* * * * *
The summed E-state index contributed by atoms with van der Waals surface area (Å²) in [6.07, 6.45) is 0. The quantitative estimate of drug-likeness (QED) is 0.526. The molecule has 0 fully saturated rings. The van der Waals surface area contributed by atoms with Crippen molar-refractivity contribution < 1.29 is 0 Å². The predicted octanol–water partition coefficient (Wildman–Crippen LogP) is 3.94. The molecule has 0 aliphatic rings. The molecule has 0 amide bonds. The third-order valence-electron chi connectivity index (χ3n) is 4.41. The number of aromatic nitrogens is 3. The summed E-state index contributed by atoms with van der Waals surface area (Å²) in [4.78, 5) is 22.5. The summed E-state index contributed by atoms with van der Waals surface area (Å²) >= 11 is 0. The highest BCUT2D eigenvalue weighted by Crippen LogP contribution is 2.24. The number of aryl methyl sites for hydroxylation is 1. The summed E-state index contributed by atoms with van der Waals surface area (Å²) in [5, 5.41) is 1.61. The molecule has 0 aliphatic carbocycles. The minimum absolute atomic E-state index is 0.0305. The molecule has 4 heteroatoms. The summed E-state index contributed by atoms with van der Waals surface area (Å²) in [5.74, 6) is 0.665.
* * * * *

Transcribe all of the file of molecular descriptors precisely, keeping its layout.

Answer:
The summed E-state index contributed by atoms with van der Waals surface area (Å²) in [6.07, 6.45) is 0. The quantitative estimate of drug-likeness (QED) is 0.526. The molecule has 0 fully saturated rings. The van der Waals surface area contributed by atoms with Crippen molar-refractivity contribution < 1.29 is 0 Å². The predicted octanol–water partition coefficient (Wildman–Crippen LogP) is 3.94. The molecule has 0 aliphatic rings. The molecule has 0 amide bonds. The third-order valence-electron chi connectivity index (χ3n) is 4.41. The number of aromatic nitrogens is 3. The summed E-state index contributed by atoms with van der Waals surface area (Å²) in [4.78, 5) is 22.5. The summed E-state index contributed by atoms with van der Waals surface area (Å²) >= 11 is 0. The highest BCUT2D eigenvalue weighted by Crippen LogP contribution is 2.24. The number of aryl methyl sites for hydroxylation is 1. The summed E-state index contributed by atoms with van der Waals surface area (Å²) in [5, 5.41) is 1.61. The molecule has 0 aliphatic carbocycles. The minimum absolute atomic E-state index is 0.0305. The molecule has 4 heteroatoms. The summed E-state index contributed by atoms with van der Waals surface area (Å²) in [5.74, 6) is 0.665.